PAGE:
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What do you get when you combine expired photographic paper, a large format camera, and the blazing sun?

5/26/2013 ISO 1200 Magazine 1 Comments

Watch San Francisco based-photographer, Chris McCaw as he answers the above question and discusses his photographic project, Sunburn. Ten years ago (time flies!), McCaw inadvertently created a whole new technique and approach to photography that has since garnered him worldwide exhibitions, an Andy Warhol Foundation grant, and acquisition into numerous museum collections.

from Sunburn | via

With a medium over a century old, that’s not an easy thing to do! He called this new technique "sunburn" - McCaw creates images by allowing the sun to burn its path onto a paper negative during a long exposure, using the camera as a tool for both creation and destruction.

What sets McCaw apart from his peers is his ability to be inventive and unique, while mastering the craft. What began as a love for photography and being known for his exquisite platinum/palladium prints, led to an uncharted path. He took a medium in throes of technological change with the advancements of digital cameras and went back to the basics.

Photography as a word means ‘to write with light’, which is exactly what McCaw has done. It took years to figure out which papers ‘burn’ best, which lenses help speed up or slow down the process, and how many different ways he could reinterpret one idea. Most often, the sun burns so hot, it leaves a hole in the paper where it has traced.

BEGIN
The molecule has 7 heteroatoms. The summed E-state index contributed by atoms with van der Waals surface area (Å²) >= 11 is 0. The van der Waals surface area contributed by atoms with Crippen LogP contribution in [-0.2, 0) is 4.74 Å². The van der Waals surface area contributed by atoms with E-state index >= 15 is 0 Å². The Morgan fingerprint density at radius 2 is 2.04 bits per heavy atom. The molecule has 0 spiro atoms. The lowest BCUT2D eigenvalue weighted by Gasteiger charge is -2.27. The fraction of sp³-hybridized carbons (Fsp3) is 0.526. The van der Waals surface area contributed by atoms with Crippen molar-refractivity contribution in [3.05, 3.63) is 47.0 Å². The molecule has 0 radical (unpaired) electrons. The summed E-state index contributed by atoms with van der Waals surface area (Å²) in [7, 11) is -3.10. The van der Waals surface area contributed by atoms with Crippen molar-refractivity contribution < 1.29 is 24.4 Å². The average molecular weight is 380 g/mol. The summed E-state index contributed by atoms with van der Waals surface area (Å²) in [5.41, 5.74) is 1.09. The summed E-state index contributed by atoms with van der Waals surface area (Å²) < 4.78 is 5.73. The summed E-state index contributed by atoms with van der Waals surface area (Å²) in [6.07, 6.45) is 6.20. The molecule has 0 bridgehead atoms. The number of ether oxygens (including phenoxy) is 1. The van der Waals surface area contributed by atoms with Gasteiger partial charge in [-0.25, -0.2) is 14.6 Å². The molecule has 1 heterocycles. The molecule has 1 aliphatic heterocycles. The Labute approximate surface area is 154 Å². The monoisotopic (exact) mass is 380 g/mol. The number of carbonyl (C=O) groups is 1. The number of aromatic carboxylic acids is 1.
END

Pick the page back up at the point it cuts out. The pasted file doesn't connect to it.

The results are one-of-a-kind images that have been made with view cameras ranging from 4x5 inch to 30x40 inch in places throughout the Western Hemisphere from the Artic Circle to the Galapagos.

McCaw is truly one of the most innovative photographers of our time.

Chris McCaw´s DIY Cameras and interview:

Image via via

 You build your own cameras.  How did you get started? ( by Anne Kelly -

Chris McCaw: Building my own camera was a really liberating process as a photographer. Sometimes you get into that rut of having big dreams of owning high-end camera gear. The reality is that if you use your imagination and a practical sense of what you want to accomplish, you can do most anything. I feel confident that I can pretty much make any camera I need (I'm currently up to 30x40" mounted on a garden wagon). I also just made one on the base of a wheelchair to hold a 125 lb aerial camera lens!
Via facebook

The wheelchair camera (my friends call it 'the sad robot') was just built last month. So far it is only an 8x10" camera, but it has a 600mm f/3.5 lens that projects an image about 16x20". I was told the lens came off a U2 spy plane -- it is a beast. I use a car jack to raise and lower the lens. I even needed to get a handicap ramp to get it into the van! ( interview via  )

Visit his website at

Text, image and video via  ( Thanks Amandine!)


Oh my! He is indeed very creative. So artistic! But what inspired him to come up with such amazing idea? Will there be a specific time of the day that he will do this?